If you're ready to change up your regular beef stew recipe, consider this version with a Southwestern flavor profile. It is hearty, full of flavor and delicious.
Blend the Southwestern seasoning first. The full amount will keep in a tightly covered container for months. You will use 2 teaspoons in this recipe. Save the rest to use as a rub on roasts or steaks, or sprinkled on burgers.
Of course, you'll need some warm bread to go alongside your beef stew! A friend gave me this recipe years ago. A bonus is that you can refrigerate the unused batter for up to 3 days and bake another batch of rolls later in the week.
Makes: About 1 cup
5 tablespoons table salt
2 tablespoons granulated garlic
2 tablespoons finely ground black pepper
2 tablespoons ground paprika
2 tablespoons mild chili powder
1 tablespoon onion powder
3/4 tablespoon dried thyme
3/4 tablespoon dried oregano
2 teaspoons ground cayenne
2 teaspoons ground coriander
1 1/2 teaspoons dried basil
1 1/2 teaspoons ground cumin
1 1/2 teaspoons dry mustard powder
Toss all ingredients together in a bowl and store in an airtight container.
Southwestern Beef and Vegetable Stew
Serves: 6 to 8
1/2 cup all-purpose flour
2 teaspoons Southwest Seasoning (above)
2 pounds beef rump roast, cut into 1-inch cubes
3 tablespoons vegetable oil
3 cups beef stock
1 yellow onion, chopped
2 tablespoons tomato paste
2 teaspoons minced garlic
1 (14.5-ounce) can Lime and Cilantro Rotel tomatoes
1 (14.5-ounce) can black beans, drained and rinsed
1 (14.5-ounce) can Mexican-flavored corn, drained
1 (14.5-ounce) can white hominy or white shoepeg corn, drained
2 large carrots, peeled and chopped
1 bay leaf
Zest and juice of one lime
Chopped cilantro (optional)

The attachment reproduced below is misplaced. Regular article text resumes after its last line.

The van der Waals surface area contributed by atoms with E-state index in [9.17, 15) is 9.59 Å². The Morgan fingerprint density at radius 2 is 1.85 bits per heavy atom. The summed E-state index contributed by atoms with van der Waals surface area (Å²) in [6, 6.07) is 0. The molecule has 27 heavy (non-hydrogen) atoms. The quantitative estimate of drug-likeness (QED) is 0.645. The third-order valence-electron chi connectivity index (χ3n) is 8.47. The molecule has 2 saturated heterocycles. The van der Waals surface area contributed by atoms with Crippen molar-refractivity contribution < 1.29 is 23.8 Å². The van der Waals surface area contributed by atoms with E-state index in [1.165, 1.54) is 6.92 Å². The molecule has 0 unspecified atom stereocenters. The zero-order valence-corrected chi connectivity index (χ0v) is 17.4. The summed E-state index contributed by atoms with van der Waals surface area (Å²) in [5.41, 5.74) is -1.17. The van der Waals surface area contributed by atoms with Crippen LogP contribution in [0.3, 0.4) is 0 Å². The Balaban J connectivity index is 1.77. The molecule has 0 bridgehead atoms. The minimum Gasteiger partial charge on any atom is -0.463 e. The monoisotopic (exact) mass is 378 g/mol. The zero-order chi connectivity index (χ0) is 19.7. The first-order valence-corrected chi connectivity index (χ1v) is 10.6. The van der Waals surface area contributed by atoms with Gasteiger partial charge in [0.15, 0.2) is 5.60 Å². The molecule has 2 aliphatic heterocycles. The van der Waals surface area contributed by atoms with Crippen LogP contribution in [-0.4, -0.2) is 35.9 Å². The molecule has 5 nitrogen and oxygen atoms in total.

In a small bowl, mix the flour and Southwestern Seasoning. Place beef in a large bowl, sprinkle in the flour mixture and, using tongs, toss to coat.
In a large Dutch oven, heat the vegetable oil over medium-high heat. In batches, brown the beef. It does not need to be cooked through, but you want a deep browned color to the meat. Set aside on a plate.
When all the beef has been browned, add the chopped onions and let them cook just until they begin to soften, 2 to 3 minutes. Add the tomato paste and garlic to the pot and cook, stirring constantly, for an additional 2 minutes. The tomato paste adds a tremendous flavor.
Add the beef stock and bring to a simmer, scraping up all of the browned bits stuck to the bottom of the pot. There's a great deal of flavor in those browned bits. Add the Rotel, beans, corn, hominy, carrots and bay leaf, along with the browned beef and any juices left on the plate. Bring mixture to a boil. Reduce the heat to simmer and partially cover the pot. Let simmer, stirring occasionally to prevent sticking, for an hour or so, until carrots are tender and stew has thickened slightly.
Just before serving, discard bay leaf, stir in lime juice and top each serving with lime zest and cilantro, if desired. Serve.
Easy Yeast Rolls
Makes: 18 to 24 rolls
2 cups water, heated to 105 to 115 degrees
1/4 cup sugar
1 envelope active dry yeast
1 large egg
4 cups self-rising flour
3/4 cup vegetable oil
Suggested toppings: Grated cheese, a sprinkling of chili powder, dried dill, sesame seeds, caraway seeds, Italian seasoning and parsley
Heat oven to 375 degrees. Grease a muffin tin with nonstick oil spray.
In a large bowl, whisk together water, sugar and yeast. Set aside for 5 minutes.
Whisk in egg, followed by flour and oil. (Batter will be thin!) Spoon batter into prepared muffin tins, 1/2 to 3/4 full. Bake 7 to 8 minutes. Sprinkle with toppings, if desired, and return to oven. Bake 3 to 7 minutes longer. Refrigerate unused batter. Stir well each time batter is used.
Photo (hero): Marco Verch/Flickr (license)